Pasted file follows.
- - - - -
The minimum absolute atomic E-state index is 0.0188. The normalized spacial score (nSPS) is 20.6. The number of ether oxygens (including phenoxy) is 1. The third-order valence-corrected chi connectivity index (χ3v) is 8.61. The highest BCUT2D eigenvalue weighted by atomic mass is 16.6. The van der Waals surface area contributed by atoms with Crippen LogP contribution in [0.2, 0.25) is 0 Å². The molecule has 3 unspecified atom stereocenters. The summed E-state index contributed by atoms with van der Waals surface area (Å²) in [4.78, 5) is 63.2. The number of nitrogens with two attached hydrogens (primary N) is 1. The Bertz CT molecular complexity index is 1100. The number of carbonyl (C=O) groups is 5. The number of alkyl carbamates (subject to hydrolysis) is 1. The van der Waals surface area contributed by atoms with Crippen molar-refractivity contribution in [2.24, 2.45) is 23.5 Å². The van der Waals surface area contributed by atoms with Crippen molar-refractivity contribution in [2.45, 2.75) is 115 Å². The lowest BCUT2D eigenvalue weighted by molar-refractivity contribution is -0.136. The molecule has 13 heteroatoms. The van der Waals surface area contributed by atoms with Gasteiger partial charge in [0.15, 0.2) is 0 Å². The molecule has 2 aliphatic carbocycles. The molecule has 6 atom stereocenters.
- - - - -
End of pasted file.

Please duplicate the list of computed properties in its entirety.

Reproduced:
The minimum absolute atomic E-state index is 0.0188. The normalized spacial score (nSPS) is 20.6. The number of ether oxygens (including phenoxy) is 1. The third-order valence-corrected chi connectivity index (χ3v) is 8.61. The highest BCUT2D eigenvalue weighted by atomic mass is 16.6. The van der Waals surface area contributed by atoms with Crippen LogP contribution in [0.2, 0.25) is 0 Å². The molecule has 3 unspecified atom stereocenters. The summed E-state index contributed by atoms with van der Waals surface area (Å²) in [4.78, 5) is 63.2. The number of nitrogens with two attached hydrogens (primary N) is 1. The Bertz CT molecular complexity index is 1100. The number of carbonyl (C=O) groups is 5. The number of alkyl carbamates (subject to hydrolysis) is 1. The van der Waals surface area contributed by atoms with Crippen molar-refractivity contribution in [2.24, 2.45) is 23.5 Å². The van der Waals surface area contributed by atoms with Crippen molar-refractivity contribution in [2.45, 2.75) is 115 Å². The lowest BCUT2D eigenvalue weighted by molar-refractivity contribution is -0.136. The molecule has 13 heteroatoms. The van der Waals surface area contributed by atoms with Gasteiger partial charge in [0.15, 0.2) is 0 Å². The molecule has 2 aliphatic carbocycles. The molecule has 6 atom stereocenters.